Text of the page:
Nearly 3 years after police found Dick and Myra Larkin bludgeoned to death in
their Amelia Island home, a judge has sentenced their son to death.
Circuit Court Judge Robert Foster ruled Thursday there were sufficient
aggravating factors to impose the death penalty on Gregory David Larkin, the
couple's killer and youngest son.
"Gregory David Larkin, you have not only forfeited your right to live among us,
you have forfeited your right to live at all," Foster told Larkin.
Larkin, 38, will be sent to Florida State Prison to await his punishment, the
Foster weighed several factors before arriving at his decision, but said the
aggravating circumstances far outweighed any mitigating ones.
"The process is more qualitative than quantitative," he said.
Foster said he gave great weight to the contemporaneous nature of the murders.
Physical evidence, specifically defensive injuries indicating the victims were
aware of their attack, also supported the prosecution's contention that the
crimes were especially heinous, atrocious and cruel, said Foster.
The judge said he gave considerable weight to Larkin's minimal criminal
history, which consisted of a possession of marijuana charge and an
interference offense dating back to 1995. Foster also considered pleas from
members of the victims' advocates panel, who encouraged him to spare Larkin's
He disregarded one doctor's claim that the defendant may harbor delusions,
affirming his previous contention that there was no evidence to support that
"Justice truly has been served and will be served in its entirety when he's
been put to death for the crimes that he's committed," said Assistant State
Attorney Wes White, head of the Nassau County office, who prosecuted the case.
Larkin appeared to be emotionless after the verdict was read. Only two of his
family members, an older brother and his wife, attended the sentencing hearing.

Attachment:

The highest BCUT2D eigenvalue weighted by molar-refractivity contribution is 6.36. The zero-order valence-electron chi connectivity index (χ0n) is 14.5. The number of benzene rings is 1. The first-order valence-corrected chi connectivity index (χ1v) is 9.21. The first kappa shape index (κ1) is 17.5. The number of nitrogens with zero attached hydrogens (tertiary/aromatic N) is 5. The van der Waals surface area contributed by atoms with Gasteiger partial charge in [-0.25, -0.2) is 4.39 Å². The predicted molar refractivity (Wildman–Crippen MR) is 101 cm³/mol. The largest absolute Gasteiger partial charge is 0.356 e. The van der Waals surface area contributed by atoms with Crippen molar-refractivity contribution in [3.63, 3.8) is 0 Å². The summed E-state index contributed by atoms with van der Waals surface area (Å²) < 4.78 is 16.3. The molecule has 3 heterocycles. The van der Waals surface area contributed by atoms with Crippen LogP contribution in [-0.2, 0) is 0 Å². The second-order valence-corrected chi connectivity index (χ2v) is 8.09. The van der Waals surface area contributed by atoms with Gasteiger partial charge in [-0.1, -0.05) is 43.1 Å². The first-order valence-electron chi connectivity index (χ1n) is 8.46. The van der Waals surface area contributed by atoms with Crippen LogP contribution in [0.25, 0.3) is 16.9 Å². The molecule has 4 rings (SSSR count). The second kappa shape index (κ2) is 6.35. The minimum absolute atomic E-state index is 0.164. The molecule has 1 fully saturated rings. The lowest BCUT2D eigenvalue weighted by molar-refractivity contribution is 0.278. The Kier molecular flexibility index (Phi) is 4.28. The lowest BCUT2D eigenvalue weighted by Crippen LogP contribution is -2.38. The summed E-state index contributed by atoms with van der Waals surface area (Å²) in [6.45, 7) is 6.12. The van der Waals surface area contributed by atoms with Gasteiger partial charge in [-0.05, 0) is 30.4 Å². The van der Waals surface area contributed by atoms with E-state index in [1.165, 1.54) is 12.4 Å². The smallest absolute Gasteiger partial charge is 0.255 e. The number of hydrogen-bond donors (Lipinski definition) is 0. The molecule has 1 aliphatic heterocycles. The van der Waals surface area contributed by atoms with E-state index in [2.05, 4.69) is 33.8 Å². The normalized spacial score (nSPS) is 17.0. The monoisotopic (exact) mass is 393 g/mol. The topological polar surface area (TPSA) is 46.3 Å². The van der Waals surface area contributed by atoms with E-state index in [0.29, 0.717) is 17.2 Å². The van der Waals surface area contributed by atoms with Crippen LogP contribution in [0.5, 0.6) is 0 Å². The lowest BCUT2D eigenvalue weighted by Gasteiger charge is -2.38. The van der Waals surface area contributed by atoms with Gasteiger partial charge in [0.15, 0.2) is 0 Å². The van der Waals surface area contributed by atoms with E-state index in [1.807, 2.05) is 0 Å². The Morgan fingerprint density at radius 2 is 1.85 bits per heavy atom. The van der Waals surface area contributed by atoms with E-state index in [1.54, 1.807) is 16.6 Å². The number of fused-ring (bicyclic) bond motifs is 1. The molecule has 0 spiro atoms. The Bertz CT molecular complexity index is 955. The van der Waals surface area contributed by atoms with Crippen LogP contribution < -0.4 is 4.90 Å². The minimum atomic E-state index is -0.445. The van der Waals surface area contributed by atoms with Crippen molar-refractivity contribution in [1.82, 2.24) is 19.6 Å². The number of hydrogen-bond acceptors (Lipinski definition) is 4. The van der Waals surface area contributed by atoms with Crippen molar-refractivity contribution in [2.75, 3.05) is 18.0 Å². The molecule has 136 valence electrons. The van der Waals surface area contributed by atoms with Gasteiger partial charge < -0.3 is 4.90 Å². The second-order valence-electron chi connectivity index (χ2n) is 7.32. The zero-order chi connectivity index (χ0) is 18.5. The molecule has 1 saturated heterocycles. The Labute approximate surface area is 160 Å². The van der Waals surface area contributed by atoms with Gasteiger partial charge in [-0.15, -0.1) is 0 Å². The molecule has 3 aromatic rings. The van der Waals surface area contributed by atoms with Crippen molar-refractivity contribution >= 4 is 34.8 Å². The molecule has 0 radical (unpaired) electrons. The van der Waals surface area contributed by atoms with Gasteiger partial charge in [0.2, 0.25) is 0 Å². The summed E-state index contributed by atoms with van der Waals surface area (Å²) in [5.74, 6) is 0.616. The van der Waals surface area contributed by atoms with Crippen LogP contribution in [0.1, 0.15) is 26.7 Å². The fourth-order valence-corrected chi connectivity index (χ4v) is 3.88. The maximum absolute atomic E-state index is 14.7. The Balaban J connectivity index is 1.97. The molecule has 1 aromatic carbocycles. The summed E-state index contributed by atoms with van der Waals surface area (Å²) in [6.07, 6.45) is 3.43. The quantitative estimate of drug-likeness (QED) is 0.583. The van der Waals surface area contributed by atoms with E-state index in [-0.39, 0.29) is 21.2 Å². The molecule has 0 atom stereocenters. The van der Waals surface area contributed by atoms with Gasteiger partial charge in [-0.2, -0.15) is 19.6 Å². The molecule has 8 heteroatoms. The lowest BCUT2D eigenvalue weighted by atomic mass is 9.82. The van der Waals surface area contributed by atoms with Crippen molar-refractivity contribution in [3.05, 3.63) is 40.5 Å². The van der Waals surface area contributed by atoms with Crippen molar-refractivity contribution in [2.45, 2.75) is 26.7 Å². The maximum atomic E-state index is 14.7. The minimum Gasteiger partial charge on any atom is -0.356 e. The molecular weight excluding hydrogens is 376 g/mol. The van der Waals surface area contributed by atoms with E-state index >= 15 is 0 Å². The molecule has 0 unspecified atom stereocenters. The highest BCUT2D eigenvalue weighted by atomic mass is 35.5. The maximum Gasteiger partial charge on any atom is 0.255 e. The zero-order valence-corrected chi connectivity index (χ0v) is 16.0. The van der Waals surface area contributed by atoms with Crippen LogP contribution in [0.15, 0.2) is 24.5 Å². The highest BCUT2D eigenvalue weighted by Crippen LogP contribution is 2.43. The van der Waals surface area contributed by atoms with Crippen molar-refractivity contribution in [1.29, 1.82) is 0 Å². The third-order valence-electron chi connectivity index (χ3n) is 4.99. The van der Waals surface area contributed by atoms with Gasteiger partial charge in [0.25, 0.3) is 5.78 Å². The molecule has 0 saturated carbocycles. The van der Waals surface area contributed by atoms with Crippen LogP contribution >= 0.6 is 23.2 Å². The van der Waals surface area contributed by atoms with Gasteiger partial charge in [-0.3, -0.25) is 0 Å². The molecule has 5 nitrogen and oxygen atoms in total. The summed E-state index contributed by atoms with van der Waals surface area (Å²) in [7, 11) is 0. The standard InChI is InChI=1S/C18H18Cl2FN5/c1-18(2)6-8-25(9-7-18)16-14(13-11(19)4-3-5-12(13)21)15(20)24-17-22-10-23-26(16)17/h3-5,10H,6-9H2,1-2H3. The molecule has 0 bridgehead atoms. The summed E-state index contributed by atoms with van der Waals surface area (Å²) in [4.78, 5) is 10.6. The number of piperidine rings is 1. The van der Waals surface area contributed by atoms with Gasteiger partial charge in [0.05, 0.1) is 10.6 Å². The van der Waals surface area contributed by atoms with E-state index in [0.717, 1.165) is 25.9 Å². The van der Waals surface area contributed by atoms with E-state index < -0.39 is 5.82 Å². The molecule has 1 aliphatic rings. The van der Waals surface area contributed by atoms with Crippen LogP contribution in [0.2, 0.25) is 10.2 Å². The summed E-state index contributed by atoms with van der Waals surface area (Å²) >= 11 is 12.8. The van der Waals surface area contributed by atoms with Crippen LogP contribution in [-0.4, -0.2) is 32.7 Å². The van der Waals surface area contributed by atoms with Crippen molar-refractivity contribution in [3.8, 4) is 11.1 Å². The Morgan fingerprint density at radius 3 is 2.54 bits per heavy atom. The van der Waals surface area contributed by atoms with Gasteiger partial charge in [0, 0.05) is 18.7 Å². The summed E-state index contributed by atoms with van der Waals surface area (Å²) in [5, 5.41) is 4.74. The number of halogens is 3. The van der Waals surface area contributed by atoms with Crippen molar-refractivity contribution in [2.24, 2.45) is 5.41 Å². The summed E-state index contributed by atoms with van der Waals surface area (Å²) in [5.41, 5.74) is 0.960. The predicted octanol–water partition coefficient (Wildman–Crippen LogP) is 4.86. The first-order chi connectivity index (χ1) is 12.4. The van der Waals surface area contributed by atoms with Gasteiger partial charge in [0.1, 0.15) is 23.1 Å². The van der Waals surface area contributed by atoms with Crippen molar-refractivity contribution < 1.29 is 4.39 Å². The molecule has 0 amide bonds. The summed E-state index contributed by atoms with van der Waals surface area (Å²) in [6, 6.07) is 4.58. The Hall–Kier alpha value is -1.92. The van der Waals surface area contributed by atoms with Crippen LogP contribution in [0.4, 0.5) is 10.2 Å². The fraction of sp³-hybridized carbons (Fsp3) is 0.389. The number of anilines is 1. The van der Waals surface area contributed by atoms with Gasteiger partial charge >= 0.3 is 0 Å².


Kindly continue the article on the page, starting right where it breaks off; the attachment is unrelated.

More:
Larkin was convicted in January of killing his parents in their Caprice Lane
home in 2009. White and Assistant State Attorney John Kalinowski elected not to
prosecute Larkin on a grand theft auto charge stemming from the theft of his
parents' Mercury Mountaineer.
Larkin, who represented himself, did not contest his sentencing with mitigating
factors that might have spared his life even though his standby counsel,
Assistant Public Defender Brian Morrissey, said there were "plenty of
The State Attorney's Office sought the death penalty, citing as aggravating
factors the nature of the murders.
Larkin family members gave emotional but dissenting opinions at a hearing Feb.
23 after a jury concluded a week earlier that there was sufficient cause to
administer the death penalty.
One forensic psychologist who evaluated him testified that Larkin might have
been concealing a mental illness during 1 of 3 separate evaluations to
determine whether he was competent to represent himself. But two other doctors
found him competent.
Larkin had no history of drug, alcohol or sexual abuse in his family, nor was
he prescribed medication or seeking treatment for any psychological disorders,
according to the State Attorney's Office.
Leading up to his trial Larkin dismissed several attorneys, claiming they were
colluding with the State Attorney's Office to secure his conviction, and
Larkin has maintained his innocence since his arrest in April 2009, contending
he was on a job interview in Mexico when his parents were killed and that
prosecutors failed to establish a motive, proper timeline or provide adequate
DNA evidence connecting him to the murders.
Prosecutors said he killed his parents with a bat and smashed his father's head
with a statue in a rage over their plans to sell a failing family business he
had been running in Costa Rica.
(source: News Leader)